ST. PETERSBURG, FL (WFLA) – At a military recruitment center in St. Petersburg, where they have offices for all branches of the service, friendly young men are there to greet anyone who walks up.

The recruitment centers are the first encounter many young men and women have with a future career in the military.Recruitment centers like the one in St. Petersburg are frequently located in suburban shopping centers and not on secure military bases.

Paul Huszar is a retired military officer who is now the CEO of VetCor, a company dedicated to hiring veterans. Huszar says he was angered by the violence outside of a recruitment center in Tennessee, but he doesn’t believe recruitment centers should relocate to U.S. Military installations.

“I think that would be a disaster and I don’t think they will do that and I don’t think they have any desire to do that because you create even more of a gap between the military and the society and that’s dangerous,” Huszar said.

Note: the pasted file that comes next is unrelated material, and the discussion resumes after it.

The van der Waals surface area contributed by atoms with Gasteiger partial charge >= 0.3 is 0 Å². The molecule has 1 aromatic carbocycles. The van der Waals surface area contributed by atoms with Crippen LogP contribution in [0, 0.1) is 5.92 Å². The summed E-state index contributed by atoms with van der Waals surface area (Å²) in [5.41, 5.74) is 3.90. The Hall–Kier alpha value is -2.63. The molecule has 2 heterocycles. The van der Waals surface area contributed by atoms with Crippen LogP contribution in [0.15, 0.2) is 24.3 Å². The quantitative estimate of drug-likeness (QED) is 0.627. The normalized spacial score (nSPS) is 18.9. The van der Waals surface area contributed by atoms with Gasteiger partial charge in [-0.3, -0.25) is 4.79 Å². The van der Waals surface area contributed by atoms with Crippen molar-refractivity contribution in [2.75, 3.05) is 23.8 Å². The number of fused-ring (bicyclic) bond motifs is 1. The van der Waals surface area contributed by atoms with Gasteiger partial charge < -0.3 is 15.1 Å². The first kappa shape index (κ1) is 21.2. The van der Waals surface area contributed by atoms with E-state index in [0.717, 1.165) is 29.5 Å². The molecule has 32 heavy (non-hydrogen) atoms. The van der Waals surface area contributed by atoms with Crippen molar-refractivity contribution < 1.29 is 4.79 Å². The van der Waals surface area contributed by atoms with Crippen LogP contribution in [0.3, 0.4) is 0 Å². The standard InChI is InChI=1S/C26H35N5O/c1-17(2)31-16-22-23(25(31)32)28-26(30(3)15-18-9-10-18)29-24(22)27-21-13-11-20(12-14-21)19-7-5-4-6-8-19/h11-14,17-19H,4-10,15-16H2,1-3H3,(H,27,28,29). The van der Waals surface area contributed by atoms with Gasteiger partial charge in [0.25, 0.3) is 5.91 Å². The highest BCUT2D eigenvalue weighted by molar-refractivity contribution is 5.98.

He believes the recruitment centers must provide a welcoming environment for all in order to function. It’s a delicate balancing act between providing that welcoming environment and security for those inside. Following the shootings in Tennessee, the St. Petersburg Police department stepped up their patrols of local recruitment centers.

“I know that in St. Petersburg this morning we’ve made an effort for all of our officers to get out and have more of a presence around recruiting centers to deter any kind of a copy cat,” Assistant St. Petersburg Police Chief Jim Previtera said.

Previtera says many officers began the extra patrols on their own, as soon as they heard about the shootings in Tennessee on Thursday.

“We owe it to these men and women for the service that they’ve given to our country to protect them back here on the homeland,” said Previtera.